There’s probably no data—‘cuz, who cares—but I wonder what the time savings would be for people traveling by bike who would use a safer Barbur instead of some longer, hillier route to get to/from town?
Also, we should be careful with these kinds of calculations of economic impact; Anyone who decides to quit driving on Barbur and starts riding instead is dragging down the economy with all that lost productivity (assuming riding would be slower than even driving at 24 mph).
These were also my thoughts when we were arguing about the road diet’s implications for future travel times on Foster. Cora Potter et al. were up in arms about the aggregated, hypothesized delays for those in cars, but no one was tallying the time benefits for people not in cars, who can now (when it is done) use Foster in a manner they might not be comfortable doing today.
As Zaphod said above, more bias when all we’re counting is the changes the car bound are experiencing.
I don’t dispute the positive impacts, but the negatives ($20/hr? really?) are probably understated enough to convince me of a net effect closer to zero.
Making several trips a day, a plumber/locksmith on that corridor may have to drop one (not-inexpensive) appointment from their day or work longer hours. A truck with a crew is even more unproductive labor. The freight or machinery they carry is idle capital. It isn’t about OLive cranks who drive downtown from Tigard, it’s the livelihood of working people.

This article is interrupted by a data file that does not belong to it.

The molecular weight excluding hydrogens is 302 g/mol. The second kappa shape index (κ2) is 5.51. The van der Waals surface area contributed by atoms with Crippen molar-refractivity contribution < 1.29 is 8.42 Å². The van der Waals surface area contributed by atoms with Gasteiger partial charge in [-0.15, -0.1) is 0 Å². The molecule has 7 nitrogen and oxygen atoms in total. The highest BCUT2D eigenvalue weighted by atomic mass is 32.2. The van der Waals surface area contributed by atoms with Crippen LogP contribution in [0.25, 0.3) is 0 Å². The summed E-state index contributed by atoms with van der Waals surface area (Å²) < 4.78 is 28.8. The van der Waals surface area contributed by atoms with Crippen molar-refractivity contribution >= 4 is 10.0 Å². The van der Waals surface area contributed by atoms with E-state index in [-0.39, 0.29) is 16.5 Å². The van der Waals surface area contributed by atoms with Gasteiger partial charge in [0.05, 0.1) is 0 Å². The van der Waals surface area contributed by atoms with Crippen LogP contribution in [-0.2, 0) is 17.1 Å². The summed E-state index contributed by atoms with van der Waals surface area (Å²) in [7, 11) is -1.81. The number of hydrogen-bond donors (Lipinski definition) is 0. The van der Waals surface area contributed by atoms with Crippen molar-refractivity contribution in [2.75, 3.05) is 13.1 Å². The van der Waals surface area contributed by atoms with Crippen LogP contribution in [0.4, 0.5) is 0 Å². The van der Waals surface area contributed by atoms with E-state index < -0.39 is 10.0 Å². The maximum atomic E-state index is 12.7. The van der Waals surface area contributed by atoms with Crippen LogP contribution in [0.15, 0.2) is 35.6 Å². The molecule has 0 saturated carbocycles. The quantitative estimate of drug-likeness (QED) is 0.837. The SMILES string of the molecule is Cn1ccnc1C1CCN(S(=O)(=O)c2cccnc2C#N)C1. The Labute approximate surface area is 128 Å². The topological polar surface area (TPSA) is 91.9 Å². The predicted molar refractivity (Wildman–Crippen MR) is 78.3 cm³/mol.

Even with that perspective, we can’t just shrug our shoulders when people are injured or killed. What are the higher-priority projects kicking this SW Corridor can down the road? What will this project even look like after every suburb assumes veto power?
You can assume any values you like, including some estimate of truck traffic as Jesse described above, but the $20/hour is actually rather conservative. FHWA methodology** ascribes a value of $11.89 per person-hour to local, intra-city travel, which is what the vast majority of NB travel during the morning peak hour will be (people commuting to work, basically…this is considered personal travel).
You can assume some percentage of trucks at a higher rate, and some percentage of business travel at the FHWA’s rate of $29.75 per person-hour, but I’d bet your average is something close to $20/hour, which is a common rule-of-thumb estimate.
** Link (see section 2.2.2) http://ops.fhwa.dot.gov/wz/resources/publications/fhwahop12005/sec2.htm
The current delay in the SW Corridor Plan is due to Tigard and Tualatin ballot measures that now require a vote on any high capacity transit. The planning committee has begun an 18 month reset to figure out what to do about them. Following that – assuming Tigard/Tualatin agrees to HCT – there will be a lengthy environmental impact study. Then, assuming there is funding, construction can begin. So, I wouldn’t expect anything significant happening from that project for, oh, 10-20 years.
The Powell/Division HCT will be fully implemented and SW will still be talking about it.